Advocates for change. A qualitative study about Rwandan social work students reflections about gender roles and gender equality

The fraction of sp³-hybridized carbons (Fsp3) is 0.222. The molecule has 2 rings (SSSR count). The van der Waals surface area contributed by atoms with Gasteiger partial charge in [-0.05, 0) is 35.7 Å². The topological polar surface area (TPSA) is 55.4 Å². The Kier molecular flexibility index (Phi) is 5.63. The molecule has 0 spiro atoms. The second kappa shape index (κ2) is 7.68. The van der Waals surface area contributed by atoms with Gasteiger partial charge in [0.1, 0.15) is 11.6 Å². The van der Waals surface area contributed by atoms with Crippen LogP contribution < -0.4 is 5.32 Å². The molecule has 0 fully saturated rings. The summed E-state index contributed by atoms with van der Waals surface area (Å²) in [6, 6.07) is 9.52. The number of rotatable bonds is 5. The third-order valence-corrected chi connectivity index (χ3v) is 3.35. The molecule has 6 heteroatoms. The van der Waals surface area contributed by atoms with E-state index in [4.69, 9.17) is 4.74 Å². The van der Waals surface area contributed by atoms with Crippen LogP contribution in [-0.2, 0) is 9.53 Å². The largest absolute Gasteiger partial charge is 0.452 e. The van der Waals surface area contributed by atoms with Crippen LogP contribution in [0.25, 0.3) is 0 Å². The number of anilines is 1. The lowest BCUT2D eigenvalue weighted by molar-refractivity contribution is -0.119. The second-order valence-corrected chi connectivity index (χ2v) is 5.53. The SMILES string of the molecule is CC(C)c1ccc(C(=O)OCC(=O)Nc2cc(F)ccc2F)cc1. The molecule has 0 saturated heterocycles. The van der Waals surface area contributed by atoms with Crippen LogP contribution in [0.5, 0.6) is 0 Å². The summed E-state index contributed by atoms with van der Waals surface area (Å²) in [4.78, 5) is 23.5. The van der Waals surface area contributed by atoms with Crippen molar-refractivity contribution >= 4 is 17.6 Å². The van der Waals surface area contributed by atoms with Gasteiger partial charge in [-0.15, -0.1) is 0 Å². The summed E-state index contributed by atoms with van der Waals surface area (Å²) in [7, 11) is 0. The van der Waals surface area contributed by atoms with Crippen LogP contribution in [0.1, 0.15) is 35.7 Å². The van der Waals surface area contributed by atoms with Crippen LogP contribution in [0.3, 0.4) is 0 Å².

Abstract: The aim of this study is to investigate Rwandan social work students reflections about gender roles and gender equality. This aim was achieved through qualitative, semi-structured, phone interviews with six Rwandan social work students. The interviews were later transcribed, and the data was analysed through a thematic analysis method. This method led to three main themes, Views on gender roles, Change of gender expectations, Responsibility and Obstacles for equality. The themes were analyzed using gender theory framework, focusing on parts of queer theory, gender performativity, gender order and heteronormativity. An intersectional perspective was also added in order to get closer to the core of the study's aim. The results of the research were that the students describe a traditional structure of gender roles in families and society. Expectations of a man and a woman varied based on gender. For example, women were expected to maintain the prime responsibility for household and children, while men were subjected to bring financial support. Secondly, the students all showed a will for, and positive attitude towards, change, in terms of gender equality and equal responsibilities within the home. They also pointed out that things like culture, family values, education and class affected the expectations on gender in the society. Finally, the students presented a broad overview with different understandings for what obstacles exist to achieve gender equality. Things like poor education and deeply rooted norms were highlighted. The results also showed that a lot of the responsibility for equality was placed on the women's table, with expectation to do career, promote equality in home, and at the same time live up to traditional expectations of being a woman, such as being a good wife and mother.
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